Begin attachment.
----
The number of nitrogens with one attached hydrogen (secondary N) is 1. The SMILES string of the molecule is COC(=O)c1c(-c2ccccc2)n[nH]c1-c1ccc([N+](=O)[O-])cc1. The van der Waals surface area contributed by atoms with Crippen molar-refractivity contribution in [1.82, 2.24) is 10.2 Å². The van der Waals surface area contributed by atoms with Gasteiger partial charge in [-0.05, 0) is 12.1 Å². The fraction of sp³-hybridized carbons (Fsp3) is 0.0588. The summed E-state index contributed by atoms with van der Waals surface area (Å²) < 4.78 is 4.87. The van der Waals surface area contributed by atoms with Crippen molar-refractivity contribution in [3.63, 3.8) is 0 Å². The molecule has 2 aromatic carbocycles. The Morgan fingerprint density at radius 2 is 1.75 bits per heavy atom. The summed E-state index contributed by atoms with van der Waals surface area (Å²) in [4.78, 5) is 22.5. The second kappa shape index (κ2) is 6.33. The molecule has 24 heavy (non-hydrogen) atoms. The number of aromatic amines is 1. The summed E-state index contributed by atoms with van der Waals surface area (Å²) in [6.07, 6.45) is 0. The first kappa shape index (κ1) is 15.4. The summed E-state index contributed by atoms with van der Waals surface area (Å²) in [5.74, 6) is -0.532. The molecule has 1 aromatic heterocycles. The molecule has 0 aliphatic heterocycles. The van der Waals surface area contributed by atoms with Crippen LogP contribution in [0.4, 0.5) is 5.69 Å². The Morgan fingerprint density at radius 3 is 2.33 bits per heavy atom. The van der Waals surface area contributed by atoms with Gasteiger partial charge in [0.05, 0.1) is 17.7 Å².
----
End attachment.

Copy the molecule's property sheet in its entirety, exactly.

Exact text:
The number of nitrogens with one attached hydrogen (secondary N) is 1. The SMILES string of the molecule is COC(=O)c1c(-c2ccccc2)n[nH]c1-c1ccc([N+](=O)[O-])cc1. The van der Waals surface area contributed by atoms with Crippen molar-refractivity contribution in [1.82, 2.24) is 10.2 Å². The van der Waals surface area contributed by atoms with Gasteiger partial charge in [-0.05, 0) is 12.1 Å². The fraction of sp³-hybridized carbons (Fsp3) is 0.0588. The summed E-state index contributed by atoms with van der Waals surface area (Å²) < 4.78 is 4.87. The van der Waals surface area contributed by atoms with Crippen molar-refractivity contribution in [3.63, 3.8) is 0 Å². The molecule has 2 aromatic carbocycles. The Morgan fingerprint density at radius 2 is 1.75 bits per heavy atom. The summed E-state index contributed by atoms with van der Waals surface area (Å²) in [4.78, 5) is 22.5. The second kappa shape index (κ2) is 6.33. The molecule has 24 heavy (non-hydrogen) atoms. The number of aromatic amines is 1. The summed E-state index contributed by atoms with van der Waals surface area (Å²) in [6.07, 6.45) is 0. The first kappa shape index (κ1) is 15.4. The summed E-state index contributed by atoms with van der Waals surface area (Å²) in [5.74, 6) is -0.532. The molecule has 1 aromatic heterocycles. The molecule has 0 aliphatic heterocycles. The van der Waals surface area contributed by atoms with Crippen LogP contribution in [0.4, 0.5) is 5.69 Å². The Morgan fingerprint density at radius 3 is 2.33 bits per heavy atom. The van der Waals surface area contributed by atoms with Gasteiger partial charge in [0.05, 0.1) is 17.7 Å².